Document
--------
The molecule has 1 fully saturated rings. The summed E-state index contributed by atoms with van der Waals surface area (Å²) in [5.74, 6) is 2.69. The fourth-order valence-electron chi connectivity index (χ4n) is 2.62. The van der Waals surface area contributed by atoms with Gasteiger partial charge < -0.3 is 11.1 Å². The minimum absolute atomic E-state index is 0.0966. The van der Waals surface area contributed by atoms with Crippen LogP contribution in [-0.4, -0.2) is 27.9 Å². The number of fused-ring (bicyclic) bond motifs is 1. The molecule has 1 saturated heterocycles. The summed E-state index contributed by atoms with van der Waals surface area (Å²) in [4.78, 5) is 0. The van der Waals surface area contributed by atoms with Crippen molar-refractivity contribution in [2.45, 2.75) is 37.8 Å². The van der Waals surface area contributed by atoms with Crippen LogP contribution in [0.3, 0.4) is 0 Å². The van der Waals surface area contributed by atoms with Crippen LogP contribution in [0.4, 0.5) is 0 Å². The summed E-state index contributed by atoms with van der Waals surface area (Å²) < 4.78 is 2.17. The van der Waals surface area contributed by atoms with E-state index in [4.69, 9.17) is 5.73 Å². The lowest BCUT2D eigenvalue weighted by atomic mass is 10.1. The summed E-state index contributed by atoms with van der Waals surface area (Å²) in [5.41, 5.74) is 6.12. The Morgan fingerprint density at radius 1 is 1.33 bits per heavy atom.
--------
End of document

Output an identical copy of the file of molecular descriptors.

The molecule has 1 fully saturated rings. The summed E-state index contributed by atoms with van der Waals surface area (Å²) in [5.74, 6) is 2.69. The fourth-order valence-electron chi connectivity index (χ4n) is 2.62. The van der Waals surface area contributed by atoms with Gasteiger partial charge < -0.3 is 11.1 Å². The minimum absolute atomic E-state index is 0.0966. The van der Waals surface area contributed by atoms with Crippen LogP contribution in [-0.4, -0.2) is 27.9 Å². The number of fused-ring (bicyclic) bond motifs is 1. The molecule has 1 saturated heterocycles. The summed E-state index contributed by atoms with van der Waals surface area (Å²) in [4.78, 5) is 0. The van der Waals surface area contributed by atoms with Crippen molar-refractivity contribution in [2.45, 2.75) is 37.8 Å². The van der Waals surface area contributed by atoms with Crippen LogP contribution in [0.3, 0.4) is 0 Å². The van der Waals surface area contributed by atoms with Crippen LogP contribution in [0.4, 0.5) is 0 Å². The summed E-state index contributed by atoms with van der Waals surface area (Å²) < 4.78 is 2.17. The van der Waals surface area contributed by atoms with E-state index in [4.69, 9.17) is 5.73 Å². The lowest BCUT2D eigenvalue weighted by atomic mass is 10.1. The summed E-state index contributed by atoms with van der Waals surface area (Å²) in [5.41, 5.74) is 6.12. The Morgan fingerprint density at radius 1 is 1.33 bits per heavy atom.